Performer and recording artist Ania Hammar respects songwriters more than anyone in the world. She uses her memories to make their material her own.
“When the music starts, everything else stops,” she explains. “The emotions that arise naturally come through in my voice— and hopefully do their song justice.”
While Hammar loves her romantic ballads, she’s no softy. She is feisty and unapologetic about who she is, and has no problem telling listeners how it is, which she showcases on her debut self-titled EP.
“I believe country music is ready for something other than the prim and proper type,” she explains. Bare bones honesty separates her from the masses.
Songs like “Troublemaker” showcase her no reservations policy when it comes to love. On “Pretty Boy” Hammar describes her devotion to friendship, and fearlessness in terms of protecting her closest pals.
“I am definitely a spunky Yankee,” says the uncensored singer, “and will kick anyone’s butt who tries hurt someone I love.”
Hammar’s fun, easygoing attitude stems from her Massachusetts childhood. The lifelong tomboy has always preferred snowboarding to shopping. To this day, she is still considered “just one of the guys.” Her pianist mother and show-pony grandmother are responsible for Hammar’s musical talents. Her songstress ambitions were announced the second Hammar could carry a tune.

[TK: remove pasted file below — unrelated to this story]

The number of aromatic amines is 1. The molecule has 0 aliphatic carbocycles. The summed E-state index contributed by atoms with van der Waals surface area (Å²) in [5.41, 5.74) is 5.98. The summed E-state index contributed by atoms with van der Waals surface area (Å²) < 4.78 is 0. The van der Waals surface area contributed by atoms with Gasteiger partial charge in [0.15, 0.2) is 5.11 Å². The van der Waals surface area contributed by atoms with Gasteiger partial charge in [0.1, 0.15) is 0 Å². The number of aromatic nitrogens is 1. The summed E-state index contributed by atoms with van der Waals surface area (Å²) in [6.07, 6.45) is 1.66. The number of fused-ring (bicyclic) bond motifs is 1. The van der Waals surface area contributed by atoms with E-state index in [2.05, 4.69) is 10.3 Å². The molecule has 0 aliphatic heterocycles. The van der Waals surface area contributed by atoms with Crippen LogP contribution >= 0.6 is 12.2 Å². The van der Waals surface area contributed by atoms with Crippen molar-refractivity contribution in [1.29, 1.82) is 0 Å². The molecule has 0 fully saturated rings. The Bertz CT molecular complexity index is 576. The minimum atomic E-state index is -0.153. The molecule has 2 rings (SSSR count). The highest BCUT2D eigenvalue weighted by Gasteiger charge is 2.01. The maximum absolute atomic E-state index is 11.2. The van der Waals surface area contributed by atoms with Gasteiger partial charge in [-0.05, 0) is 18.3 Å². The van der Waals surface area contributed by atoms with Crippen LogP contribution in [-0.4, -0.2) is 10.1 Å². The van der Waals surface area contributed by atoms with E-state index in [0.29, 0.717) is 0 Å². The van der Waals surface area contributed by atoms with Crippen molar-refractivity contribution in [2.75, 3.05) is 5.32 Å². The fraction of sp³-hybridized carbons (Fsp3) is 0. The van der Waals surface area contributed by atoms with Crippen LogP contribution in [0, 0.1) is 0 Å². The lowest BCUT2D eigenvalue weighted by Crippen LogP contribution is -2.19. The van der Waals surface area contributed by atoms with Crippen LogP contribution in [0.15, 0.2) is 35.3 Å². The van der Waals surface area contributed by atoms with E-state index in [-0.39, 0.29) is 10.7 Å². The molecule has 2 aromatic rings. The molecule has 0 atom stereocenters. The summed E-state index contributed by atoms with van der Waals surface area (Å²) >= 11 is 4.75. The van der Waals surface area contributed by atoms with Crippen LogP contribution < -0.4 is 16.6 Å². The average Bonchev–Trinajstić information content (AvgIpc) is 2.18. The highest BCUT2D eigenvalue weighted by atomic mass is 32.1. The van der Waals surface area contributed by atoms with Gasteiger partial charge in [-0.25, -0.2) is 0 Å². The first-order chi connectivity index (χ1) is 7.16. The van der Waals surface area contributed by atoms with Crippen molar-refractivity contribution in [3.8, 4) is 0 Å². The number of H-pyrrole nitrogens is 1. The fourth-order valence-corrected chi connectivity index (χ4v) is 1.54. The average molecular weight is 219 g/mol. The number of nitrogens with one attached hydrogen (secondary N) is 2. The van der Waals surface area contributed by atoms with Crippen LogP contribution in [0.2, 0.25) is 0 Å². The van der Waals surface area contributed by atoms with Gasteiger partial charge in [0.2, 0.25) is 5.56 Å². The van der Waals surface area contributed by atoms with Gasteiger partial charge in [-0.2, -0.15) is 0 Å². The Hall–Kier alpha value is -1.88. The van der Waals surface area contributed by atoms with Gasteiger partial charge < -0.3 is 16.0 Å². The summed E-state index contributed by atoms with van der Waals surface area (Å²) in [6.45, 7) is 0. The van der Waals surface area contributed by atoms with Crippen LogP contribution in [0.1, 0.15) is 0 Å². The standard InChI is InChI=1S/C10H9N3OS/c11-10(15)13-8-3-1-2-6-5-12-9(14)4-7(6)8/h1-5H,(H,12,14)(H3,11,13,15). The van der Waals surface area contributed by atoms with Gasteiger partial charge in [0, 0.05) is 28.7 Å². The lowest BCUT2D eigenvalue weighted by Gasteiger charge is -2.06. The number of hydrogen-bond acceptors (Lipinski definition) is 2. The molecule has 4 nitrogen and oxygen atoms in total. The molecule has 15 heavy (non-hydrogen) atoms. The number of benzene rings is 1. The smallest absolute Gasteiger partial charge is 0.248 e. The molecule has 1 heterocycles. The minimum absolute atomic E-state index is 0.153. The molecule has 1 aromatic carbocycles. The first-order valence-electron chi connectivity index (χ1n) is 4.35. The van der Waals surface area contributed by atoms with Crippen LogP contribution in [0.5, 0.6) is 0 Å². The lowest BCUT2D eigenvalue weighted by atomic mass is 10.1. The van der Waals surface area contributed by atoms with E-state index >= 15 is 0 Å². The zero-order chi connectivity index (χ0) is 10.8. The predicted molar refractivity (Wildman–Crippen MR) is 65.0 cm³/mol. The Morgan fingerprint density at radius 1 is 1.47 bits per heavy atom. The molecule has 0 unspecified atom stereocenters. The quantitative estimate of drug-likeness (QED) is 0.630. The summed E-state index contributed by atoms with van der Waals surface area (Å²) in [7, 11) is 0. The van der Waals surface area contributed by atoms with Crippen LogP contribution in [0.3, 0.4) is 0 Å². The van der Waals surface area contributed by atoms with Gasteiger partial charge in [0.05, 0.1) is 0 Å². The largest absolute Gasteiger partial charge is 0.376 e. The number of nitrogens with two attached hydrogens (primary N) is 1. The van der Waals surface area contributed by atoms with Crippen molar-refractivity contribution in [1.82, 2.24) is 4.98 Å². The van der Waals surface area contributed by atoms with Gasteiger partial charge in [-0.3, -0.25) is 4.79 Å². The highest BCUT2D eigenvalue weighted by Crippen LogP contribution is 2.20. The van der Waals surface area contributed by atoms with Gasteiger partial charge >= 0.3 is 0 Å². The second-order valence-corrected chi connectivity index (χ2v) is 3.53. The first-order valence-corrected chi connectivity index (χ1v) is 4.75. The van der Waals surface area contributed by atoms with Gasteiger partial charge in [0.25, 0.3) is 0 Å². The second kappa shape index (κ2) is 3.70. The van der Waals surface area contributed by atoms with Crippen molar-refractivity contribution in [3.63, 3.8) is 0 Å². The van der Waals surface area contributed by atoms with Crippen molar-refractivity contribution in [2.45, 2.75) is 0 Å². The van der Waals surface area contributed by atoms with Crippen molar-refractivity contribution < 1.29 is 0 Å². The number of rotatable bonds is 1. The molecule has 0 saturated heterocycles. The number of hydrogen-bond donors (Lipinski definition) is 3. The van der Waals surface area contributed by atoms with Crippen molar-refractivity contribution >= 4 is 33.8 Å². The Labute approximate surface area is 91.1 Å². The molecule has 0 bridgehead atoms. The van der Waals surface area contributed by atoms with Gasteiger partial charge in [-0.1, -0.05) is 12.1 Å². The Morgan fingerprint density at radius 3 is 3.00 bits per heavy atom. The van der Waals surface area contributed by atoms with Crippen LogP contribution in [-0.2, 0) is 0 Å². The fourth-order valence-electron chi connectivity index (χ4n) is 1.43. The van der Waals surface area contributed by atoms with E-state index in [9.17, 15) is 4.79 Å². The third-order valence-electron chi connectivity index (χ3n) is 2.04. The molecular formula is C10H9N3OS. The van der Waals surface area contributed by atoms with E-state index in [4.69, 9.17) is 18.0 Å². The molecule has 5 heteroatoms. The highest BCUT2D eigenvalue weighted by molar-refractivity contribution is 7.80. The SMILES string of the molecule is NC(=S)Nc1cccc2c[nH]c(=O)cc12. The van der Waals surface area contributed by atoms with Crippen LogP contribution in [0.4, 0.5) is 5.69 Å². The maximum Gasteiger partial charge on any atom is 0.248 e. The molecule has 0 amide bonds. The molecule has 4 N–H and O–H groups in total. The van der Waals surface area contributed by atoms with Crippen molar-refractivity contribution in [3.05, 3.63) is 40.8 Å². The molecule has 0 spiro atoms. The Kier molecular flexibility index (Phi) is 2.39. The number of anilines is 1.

In high school she discovered country music for the first time after hearing “Baby Girl” by Sugarland. She felt a kinship with alto singer Jennifer Nettles and the story of a girl hell bent on following her dreams. In 2008, she followed suit by moving to Nashville, Tennessee, where she began studying music business at Belmont University. At the encouragement of her songwriter mentors, she pitched a tent in the recording studio. There she began developing her catalogue and personal style, a raw vulnerability.
Singing is how Hammar gets the poison out of her system. She wants to share common experiences through lyrics, and make her listeners feel less alone.
When performing live, the high-energy singer captivates her audience. Her confidence makes them do a double take, whether she is strutting down the street or onto the stage.
By integrating her sweet and sassy sides, Hammar is certain to make a mark on the industry. “Females in country music have been left in the dust, and when that movement comes around again I am going to be so ready for it,” she says.